Mieville was similarly exercised when an audience member asked him about the importance of science in his science fiction.
“I couldn’t care less,” he replied. “I mean, I like some aspects of science, but as an organising paradyme for story-telling, it’s cobblers. In fact I’m astounded that over a century into this genre we can perpetuate this drivel about science fiction should be based on the possible.
“Famously there was an argument between Jules Verne and HG Wells, who both wrote books about going to the moon. Verne spent a long time working out the ballistics of a trip and by the science of the time he was very accurate.
“Wells on the other hand came up with an anti-gravity material which somebody made a spaceship out of and Verne was so angry about that, saying it wasn’t true. But in terms of longevity it is Wells’ story we remember as it is much more concerned with narrative shape and themes.”
He added: “Wells said his job as a writer of scientific romance (or whatever the contemporary term was) is to help re-domesticate the impossible.
“Domestication is the key and it doesn’t matter if it’s real or not. Think of how many laboratories you’ve seen in films with silver balls that have electricity flashing off them. What is that for? I don’t care – it just looks cool!”
In case you haven’t got it yet, Mieville is a passionate man with strong beliefs and a voracious appetite for knowledge and life.
I was left wondering how he finds time to write given the range of references and interests he revealed in his conversation, be that politics, pouring over old horror novels by HP Lovecraft or chaotically catching up with modern writers – Nick Mamatas and Helen Oyeyemi were two he mentioned as well worth a look.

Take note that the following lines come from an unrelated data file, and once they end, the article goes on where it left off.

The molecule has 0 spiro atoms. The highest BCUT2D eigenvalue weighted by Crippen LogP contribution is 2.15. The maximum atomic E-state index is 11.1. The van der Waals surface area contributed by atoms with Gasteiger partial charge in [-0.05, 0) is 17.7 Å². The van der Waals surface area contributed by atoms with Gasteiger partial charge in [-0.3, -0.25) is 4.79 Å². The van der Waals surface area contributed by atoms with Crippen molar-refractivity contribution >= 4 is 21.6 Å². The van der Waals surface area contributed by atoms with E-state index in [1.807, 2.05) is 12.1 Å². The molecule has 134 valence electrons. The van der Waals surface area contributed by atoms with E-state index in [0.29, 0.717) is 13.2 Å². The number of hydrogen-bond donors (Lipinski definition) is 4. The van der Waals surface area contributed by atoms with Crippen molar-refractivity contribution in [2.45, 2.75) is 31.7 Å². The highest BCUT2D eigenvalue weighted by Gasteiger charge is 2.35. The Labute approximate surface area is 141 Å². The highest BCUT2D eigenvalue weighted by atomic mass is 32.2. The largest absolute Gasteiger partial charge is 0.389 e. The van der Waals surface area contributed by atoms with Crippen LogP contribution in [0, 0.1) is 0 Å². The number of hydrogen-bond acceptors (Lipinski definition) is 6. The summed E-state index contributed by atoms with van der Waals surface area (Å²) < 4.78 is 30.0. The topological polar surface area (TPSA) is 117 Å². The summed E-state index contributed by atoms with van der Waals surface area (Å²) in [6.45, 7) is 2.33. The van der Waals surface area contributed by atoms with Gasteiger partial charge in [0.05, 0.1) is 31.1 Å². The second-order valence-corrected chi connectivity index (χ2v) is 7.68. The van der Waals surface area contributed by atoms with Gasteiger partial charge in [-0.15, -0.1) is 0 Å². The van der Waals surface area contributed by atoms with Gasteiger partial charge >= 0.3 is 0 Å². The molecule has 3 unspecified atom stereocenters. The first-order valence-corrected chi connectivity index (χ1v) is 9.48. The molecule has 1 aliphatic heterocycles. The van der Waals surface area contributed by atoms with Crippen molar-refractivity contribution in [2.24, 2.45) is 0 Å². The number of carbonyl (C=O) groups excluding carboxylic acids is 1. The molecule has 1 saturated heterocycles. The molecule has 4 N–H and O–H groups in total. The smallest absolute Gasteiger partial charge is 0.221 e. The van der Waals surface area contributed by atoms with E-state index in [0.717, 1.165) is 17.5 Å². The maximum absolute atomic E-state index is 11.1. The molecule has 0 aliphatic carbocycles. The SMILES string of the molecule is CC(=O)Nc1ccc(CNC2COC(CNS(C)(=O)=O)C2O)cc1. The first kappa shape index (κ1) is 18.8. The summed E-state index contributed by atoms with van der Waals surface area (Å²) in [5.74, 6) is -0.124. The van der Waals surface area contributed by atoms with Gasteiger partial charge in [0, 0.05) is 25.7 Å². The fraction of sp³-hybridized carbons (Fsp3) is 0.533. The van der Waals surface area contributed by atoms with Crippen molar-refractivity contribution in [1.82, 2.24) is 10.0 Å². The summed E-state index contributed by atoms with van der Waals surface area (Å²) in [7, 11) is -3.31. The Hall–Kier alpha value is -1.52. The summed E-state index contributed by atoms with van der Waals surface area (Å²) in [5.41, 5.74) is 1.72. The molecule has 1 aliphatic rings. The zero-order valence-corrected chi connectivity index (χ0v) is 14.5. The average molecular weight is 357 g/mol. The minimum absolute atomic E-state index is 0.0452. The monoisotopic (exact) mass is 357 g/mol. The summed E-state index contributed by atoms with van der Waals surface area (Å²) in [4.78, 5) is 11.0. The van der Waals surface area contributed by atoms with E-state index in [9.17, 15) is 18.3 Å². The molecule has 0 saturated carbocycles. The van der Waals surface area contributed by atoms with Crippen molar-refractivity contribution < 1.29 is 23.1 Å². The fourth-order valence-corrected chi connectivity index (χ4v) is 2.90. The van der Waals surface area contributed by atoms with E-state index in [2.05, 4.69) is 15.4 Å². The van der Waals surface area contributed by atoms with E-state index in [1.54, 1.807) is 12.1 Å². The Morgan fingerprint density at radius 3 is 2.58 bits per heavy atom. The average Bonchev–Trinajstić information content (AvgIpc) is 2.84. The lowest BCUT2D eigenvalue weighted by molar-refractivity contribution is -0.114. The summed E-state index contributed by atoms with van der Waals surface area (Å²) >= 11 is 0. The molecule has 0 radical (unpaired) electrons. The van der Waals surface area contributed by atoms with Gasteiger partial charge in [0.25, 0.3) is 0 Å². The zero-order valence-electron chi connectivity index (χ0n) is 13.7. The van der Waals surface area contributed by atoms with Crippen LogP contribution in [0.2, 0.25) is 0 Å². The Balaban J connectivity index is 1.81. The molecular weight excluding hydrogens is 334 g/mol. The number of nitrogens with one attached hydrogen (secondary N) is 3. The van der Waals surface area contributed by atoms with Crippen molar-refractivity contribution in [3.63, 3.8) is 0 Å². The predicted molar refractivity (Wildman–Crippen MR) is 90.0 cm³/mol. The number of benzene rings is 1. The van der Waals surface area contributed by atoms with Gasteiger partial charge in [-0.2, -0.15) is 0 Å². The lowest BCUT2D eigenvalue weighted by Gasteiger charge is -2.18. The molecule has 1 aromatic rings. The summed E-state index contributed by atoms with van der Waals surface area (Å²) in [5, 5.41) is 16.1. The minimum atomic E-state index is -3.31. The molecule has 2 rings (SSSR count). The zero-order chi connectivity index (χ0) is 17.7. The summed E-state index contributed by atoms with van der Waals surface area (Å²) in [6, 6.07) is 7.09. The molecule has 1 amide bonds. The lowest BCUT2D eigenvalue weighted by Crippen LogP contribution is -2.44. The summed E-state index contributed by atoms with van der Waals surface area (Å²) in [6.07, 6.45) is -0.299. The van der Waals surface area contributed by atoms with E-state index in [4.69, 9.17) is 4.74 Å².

However he revealed his next book is already with his editor – ‘science fiction, aliens and spaceships, but I don’t want to give too much away’ – and should be out next year, while adding he has a bunch of books in mind that he wants to write in the future.
Could a return to Bas-Lag be among them?
“I’m certainly not bored of Bas-Lag or anything like that and it would be easy for me to go back there,” he said. “But the books I wrote about Bas Lag had an arc to them and matter a lot to me.
“I don’t want to undermine that, so my argument would be it would have to be a story that really needed to be in that setting.
“We can all think of franchises that milked themselves dry too and can end up killing the thing you love by doing that. So I will be staying away for a while yet, although I do have a long term idea in mind,” he added, with just the right air of mystery.
“I’d certainly like to write for comics and graphic novels in the future, although writing for TV and film is less of a draw for me as a writer. It’s not my mileau and you have to do so much stuff that doesn’t get made which would be depressing.”
Of course, this wouldn’t be Scyfi Love if I didn’t ask him about getting involved in one particular part of TV, involving a blue box – would he write for Doctor Who?
“If they ask me,” he replied, “I’d be delighted.”
You heard it here first (and that sound you can hear is my geek alarm going into overdrive).
* Thanks to China for being so generous with his time, in the QnA (which some of his quotes are from) and in our chat, and to Writing on the Wall festival director Madeleine Heneghan for setting it all up. The Writing on the Wall festival runs until May 22 2010.
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- Review: Kraken by China Miéville (nethspace.blogspot.com)